In addition to the VDA office in Brussels, which represents the interests of the German automotive industry on the ground there, the VDA collaborates closely with CLEPA (Comité de Liaison Européen des fabricants d’Équipements et de Pièces Automobiles) to protect suppliers’ interests. CLEPA enjoys a high reputation among European institutions and operates in partnership with ACEA, the European Automobile Manufacturers’ Association. Organized by focal areas, dedicated working groups within CLEPA deal with selected topic areas such as technical regulation, warranties or research and innovation. In regard to the latter, CLEPA also provides information, for example, on European funding programs and how to access them. Companies interested in funding can request information via the VDA department for the supplier industry and small and medium-sized enterprises.
Company financing: Model for the small and medium-sized enterprise sector
Building new production capacity abroad often requires heavy investment that cannot be financed from equity, or not fully so. In the past, this financing gap was usually plugged with bank assistance. The loan financing situation for companies in Germany has eased significantly in recent years. Solid companies in all sizes and all sectors currently stand to benefit from favorable financing conditions. However, for smaller SME suppliers venturing abroad and looking for financing solutions for the target country, investment finance is fraught with problems. As a result of the European financial crisis, regulatory changes are in the pipeline leading to fears that there will be bottlenecks in long-term financing in the future. The regulation of banking activities – the introduction of Basel III – plays an important role here.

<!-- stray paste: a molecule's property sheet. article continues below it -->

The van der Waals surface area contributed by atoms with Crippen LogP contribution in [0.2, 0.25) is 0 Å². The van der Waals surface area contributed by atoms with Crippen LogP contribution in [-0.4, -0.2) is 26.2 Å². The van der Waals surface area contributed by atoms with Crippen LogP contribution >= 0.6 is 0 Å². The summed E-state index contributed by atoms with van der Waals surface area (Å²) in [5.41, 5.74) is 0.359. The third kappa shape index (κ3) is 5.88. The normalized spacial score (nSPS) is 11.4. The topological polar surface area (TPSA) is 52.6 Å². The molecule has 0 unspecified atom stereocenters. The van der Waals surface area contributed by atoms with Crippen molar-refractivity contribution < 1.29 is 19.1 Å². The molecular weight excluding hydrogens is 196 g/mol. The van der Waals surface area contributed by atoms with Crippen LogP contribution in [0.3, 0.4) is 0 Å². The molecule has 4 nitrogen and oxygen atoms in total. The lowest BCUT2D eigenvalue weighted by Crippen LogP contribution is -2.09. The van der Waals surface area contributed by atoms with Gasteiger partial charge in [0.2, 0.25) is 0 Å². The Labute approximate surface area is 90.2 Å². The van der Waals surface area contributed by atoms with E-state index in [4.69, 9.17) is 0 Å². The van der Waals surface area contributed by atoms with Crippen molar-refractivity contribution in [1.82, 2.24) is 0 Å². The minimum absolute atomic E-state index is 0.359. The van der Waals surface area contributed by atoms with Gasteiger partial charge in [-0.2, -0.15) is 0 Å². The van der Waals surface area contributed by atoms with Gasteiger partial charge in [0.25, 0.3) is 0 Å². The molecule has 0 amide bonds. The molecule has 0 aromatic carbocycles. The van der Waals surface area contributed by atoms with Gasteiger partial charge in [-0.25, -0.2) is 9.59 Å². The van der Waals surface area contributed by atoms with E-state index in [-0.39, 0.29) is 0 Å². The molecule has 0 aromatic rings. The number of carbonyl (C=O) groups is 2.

The Finance Working Group of HG III (Manufacturer Group III) to which the CFOs of larger suppliers belong, has been dealing with this topic for some time now, and is in dialog with various banks and the federation that represents them. In the meantime, a financing solution has been worked out with the DEG (German Entrepreneurial Development Corporation) for developing and emerging markets, which can offer a real alternative for small and medium-sized enterprises. The model was unveiled at the 15th VDA small and medium-sized company convention in May 2015 and sounded out as to its practicability.